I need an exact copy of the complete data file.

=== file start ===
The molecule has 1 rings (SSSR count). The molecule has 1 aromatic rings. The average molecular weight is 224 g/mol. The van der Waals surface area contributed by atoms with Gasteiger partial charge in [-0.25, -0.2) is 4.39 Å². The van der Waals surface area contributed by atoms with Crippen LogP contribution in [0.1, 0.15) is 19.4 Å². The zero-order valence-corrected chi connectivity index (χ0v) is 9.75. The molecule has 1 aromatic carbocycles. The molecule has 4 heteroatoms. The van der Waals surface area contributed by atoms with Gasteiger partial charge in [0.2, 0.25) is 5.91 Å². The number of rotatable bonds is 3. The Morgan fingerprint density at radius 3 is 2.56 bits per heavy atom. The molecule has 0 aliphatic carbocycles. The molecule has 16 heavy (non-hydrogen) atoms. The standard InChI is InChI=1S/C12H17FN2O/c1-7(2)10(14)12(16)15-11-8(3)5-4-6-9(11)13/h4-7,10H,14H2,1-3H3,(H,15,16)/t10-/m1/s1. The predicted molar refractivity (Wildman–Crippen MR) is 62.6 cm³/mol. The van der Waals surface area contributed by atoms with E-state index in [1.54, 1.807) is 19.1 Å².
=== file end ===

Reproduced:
The molecule has 1 rings (SSSR count). The molecule has 1 aromatic rings. The average molecular weight is 224 g/mol. The van der Waals surface area contributed by atoms with Gasteiger partial charge in [-0.25, -0.2) is 4.39 Å². The van der Waals surface area contributed by atoms with Crippen LogP contribution in [0.1, 0.15) is 19.4 Å². The zero-order valence-corrected chi connectivity index (χ0v) is 9.75. The molecule has 1 aromatic carbocycles. The molecule has 4 heteroatoms. The van der Waals surface area contributed by atoms with Gasteiger partial charge in [0.2, 0.25) is 5.91 Å². The number of rotatable bonds is 3. The Morgan fingerprint density at radius 3 is 2.56 bits per heavy atom. The molecule has 0 aliphatic carbocycles. The molecule has 16 heavy (non-hydrogen) atoms. The standard InChI is InChI=1S/C12H17FN2O/c1-7(2)10(14)12(16)15-11-8(3)5-4-6-9(11)13/h4-7,10H,14H2,1-3H3,(H,15,16)/t10-/m1/s1. The predicted molar refractivity (Wildman–Crippen MR) is 62.6 cm³/mol. The van der Waals surface area contributed by atoms with E-state index in [1.54, 1.807) is 19.1 Å².